The social isolation restrictions that have been in place due to COVID-19 have been hard on everyone, especially those who are living alone or who are separated from close family. A homeshare arrangement can be a real advantage during this time because living with a housemate combats loneliness and isolation, which can strengthen mental wellness. May is Mental Health Awareness Month, and it's a great time to discuss how you and your homeshare partner can support each other's mental wellness during the pandemic.
1. Set Clear Boundaries
While homesharing is a great way to combat loneliness, you are not responsible for the mental health of your housemate. It's important to respect each other's need for mental and physical space during this stressful time. Take the time to have an open conversation about each other's needs, define what physical and mental space looks like for each of you, and then maintain and respect those boundaries.
2. Feelings of Anxiety are Normal
According to the Canadian Mental Health Association, it's normal to feel anxious during such an unprecedented time of uncertainty.
"Try not to avoid, ignore or suppress anxious thoughts. Instead, be aware of your anxiety and accept that you’re feeling anxious in this situation," their website suggests. "Try to keep things in perspective; notice and challenge your thoughts that may be extreme or unhelpful."
3. Take Care of Yourself
Self-care is always important, but even more so now. Continue your regular routine of self-care, and remember to:
· Get enough sleep
· Eat well
· Exercise regularly
· Engage in enjoyable activities
· Find ways to stay social and remain connected with friends and family.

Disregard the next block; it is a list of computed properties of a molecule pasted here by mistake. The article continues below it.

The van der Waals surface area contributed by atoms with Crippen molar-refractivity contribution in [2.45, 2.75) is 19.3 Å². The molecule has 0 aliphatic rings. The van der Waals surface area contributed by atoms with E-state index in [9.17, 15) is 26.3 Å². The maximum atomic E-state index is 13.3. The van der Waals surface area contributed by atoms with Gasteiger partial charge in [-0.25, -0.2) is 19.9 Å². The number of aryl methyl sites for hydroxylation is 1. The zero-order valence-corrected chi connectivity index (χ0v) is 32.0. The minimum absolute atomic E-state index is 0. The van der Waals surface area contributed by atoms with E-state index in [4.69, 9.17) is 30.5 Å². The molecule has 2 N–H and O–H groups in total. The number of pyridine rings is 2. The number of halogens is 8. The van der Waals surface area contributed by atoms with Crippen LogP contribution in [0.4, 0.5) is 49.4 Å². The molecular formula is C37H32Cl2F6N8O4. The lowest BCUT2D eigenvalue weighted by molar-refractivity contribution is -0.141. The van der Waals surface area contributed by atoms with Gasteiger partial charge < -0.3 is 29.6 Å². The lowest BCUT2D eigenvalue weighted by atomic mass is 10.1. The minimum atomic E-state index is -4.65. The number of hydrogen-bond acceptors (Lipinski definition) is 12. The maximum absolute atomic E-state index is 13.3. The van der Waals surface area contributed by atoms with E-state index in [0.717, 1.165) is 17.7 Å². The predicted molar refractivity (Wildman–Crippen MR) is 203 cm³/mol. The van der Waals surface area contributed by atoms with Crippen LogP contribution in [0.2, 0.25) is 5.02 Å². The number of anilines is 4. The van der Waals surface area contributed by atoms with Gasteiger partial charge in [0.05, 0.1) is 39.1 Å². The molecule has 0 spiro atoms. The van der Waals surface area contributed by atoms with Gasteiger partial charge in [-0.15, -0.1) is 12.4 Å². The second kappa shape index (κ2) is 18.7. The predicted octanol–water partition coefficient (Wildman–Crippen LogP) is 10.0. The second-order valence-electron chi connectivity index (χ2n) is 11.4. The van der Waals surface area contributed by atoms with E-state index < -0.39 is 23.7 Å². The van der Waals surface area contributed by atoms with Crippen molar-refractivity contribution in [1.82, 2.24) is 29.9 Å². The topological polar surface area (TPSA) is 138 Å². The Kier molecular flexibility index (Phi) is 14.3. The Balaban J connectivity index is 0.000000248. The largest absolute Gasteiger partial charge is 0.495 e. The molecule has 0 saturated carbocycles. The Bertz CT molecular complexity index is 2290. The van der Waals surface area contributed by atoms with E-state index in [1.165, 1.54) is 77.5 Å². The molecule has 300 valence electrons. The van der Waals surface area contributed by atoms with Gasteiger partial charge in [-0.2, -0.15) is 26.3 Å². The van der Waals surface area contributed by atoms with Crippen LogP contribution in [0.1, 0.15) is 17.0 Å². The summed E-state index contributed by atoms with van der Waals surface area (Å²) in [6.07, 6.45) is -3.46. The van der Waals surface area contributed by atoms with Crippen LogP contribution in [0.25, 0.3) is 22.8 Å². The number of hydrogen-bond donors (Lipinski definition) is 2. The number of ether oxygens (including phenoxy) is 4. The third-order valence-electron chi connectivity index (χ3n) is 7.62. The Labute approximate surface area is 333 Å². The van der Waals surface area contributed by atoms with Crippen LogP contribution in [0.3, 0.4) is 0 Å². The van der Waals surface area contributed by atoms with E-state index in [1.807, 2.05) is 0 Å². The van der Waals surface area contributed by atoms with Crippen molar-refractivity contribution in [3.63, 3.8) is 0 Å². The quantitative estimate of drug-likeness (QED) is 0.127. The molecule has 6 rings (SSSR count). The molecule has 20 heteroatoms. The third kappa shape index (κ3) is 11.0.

4. Monitor Your News Intake
It's important to continue to watch the news to stay up-to-date on new developments, but too much news can become overwhelming and stress you out. Be careful to follow reliable news sources and avoid misinformation.
5. Focus on What You Can Control
It's true that there's a lot to worry about at the moment, but a healthy approach to the anxiety caused by the pandemic is to focus on what you can control, like staying home as much as possible, washing your hands regularly, etc.
6. Find the Silver Lining
Occasional feelings of sadness and depression during this time are normal, especially when you're unable to do the things that bring you joy. Interrupt those thoughts by focusing on what is going right for you, and consider what you're grateful for (like your health, a roof over your head), etc.
Your self-care routine is a great way to protect yourself against depression and anxiety, but do watch out for symptoms and if those symptoms are interfering with your daily activities, causing suicidal thoughts, or otherwise causing significant stress to yourself or those around you then you should seek help immediately. Make an appointment with your family doctor, or access one of your local mental health organizations for support.